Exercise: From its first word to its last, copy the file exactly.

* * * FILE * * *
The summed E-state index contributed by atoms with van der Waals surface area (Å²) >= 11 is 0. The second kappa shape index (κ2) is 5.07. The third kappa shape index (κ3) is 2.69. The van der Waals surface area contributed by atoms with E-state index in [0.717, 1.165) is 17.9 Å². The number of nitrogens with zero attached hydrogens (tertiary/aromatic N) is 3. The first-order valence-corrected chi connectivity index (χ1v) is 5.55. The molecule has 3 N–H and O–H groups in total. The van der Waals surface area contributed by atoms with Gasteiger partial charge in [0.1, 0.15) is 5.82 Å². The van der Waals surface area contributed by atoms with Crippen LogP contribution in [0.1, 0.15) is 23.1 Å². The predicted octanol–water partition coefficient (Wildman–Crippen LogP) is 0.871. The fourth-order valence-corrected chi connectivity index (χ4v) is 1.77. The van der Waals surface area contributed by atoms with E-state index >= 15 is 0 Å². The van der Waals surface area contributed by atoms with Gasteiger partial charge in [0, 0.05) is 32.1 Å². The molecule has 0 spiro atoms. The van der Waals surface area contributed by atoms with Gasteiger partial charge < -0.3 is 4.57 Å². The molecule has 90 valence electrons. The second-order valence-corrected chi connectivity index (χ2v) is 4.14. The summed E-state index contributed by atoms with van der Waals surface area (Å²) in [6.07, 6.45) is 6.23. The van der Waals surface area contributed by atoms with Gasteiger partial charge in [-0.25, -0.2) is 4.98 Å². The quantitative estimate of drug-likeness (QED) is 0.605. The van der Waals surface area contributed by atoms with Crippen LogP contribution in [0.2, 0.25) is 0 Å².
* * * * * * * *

The summed E-state index contributed by atoms with van der Waals surface area (Å²) >= 11 is 0. The second kappa shape index (κ2) is 5.07. The third kappa shape index (κ3) is 2.69. The van der Waals surface area contributed by atoms with E-state index in [0.717, 1.165) is 17.9 Å². The number of nitrogens with zero attached hydrogens (tertiary/aromatic N) is 3. The first-order valence-corrected chi connectivity index (χ1v) is 5.55. The molecule has 3 N–H and O–H groups in total. The van der Waals surface area contributed by atoms with Gasteiger partial charge in [0.1, 0.15) is 5.82 Å². The van der Waals surface area contributed by atoms with Crippen LogP contribution in [0.1, 0.15) is 23.1 Å². The predicted octanol–water partition coefficient (Wildman–Crippen LogP) is 0.871. The fourth-order valence-corrected chi connectivity index (χ4v) is 1.77. The van der Waals surface area contributed by atoms with E-state index >= 15 is 0 Å². The van der Waals surface area contributed by atoms with Gasteiger partial charge in [0, 0.05) is 32.1 Å². The molecule has 0 spiro atoms. The van der Waals surface area contributed by atoms with Gasteiger partial charge < -0.3 is 4.57 Å². The molecule has 90 valence electrons. The second-order valence-corrected chi connectivity index (χ2v) is 4.14. The summed E-state index contributed by atoms with van der Waals surface area (Å²) in [6.07, 6.45) is 6.23. The van der Waals surface area contributed by atoms with Gasteiger partial charge in [-0.25, -0.2) is 4.98 Å². The quantitative estimate of drug-likeness (QED) is 0.605. The van der Waals surface area contributed by atoms with Crippen LogP contribution in [0.2, 0.25) is 0 Å².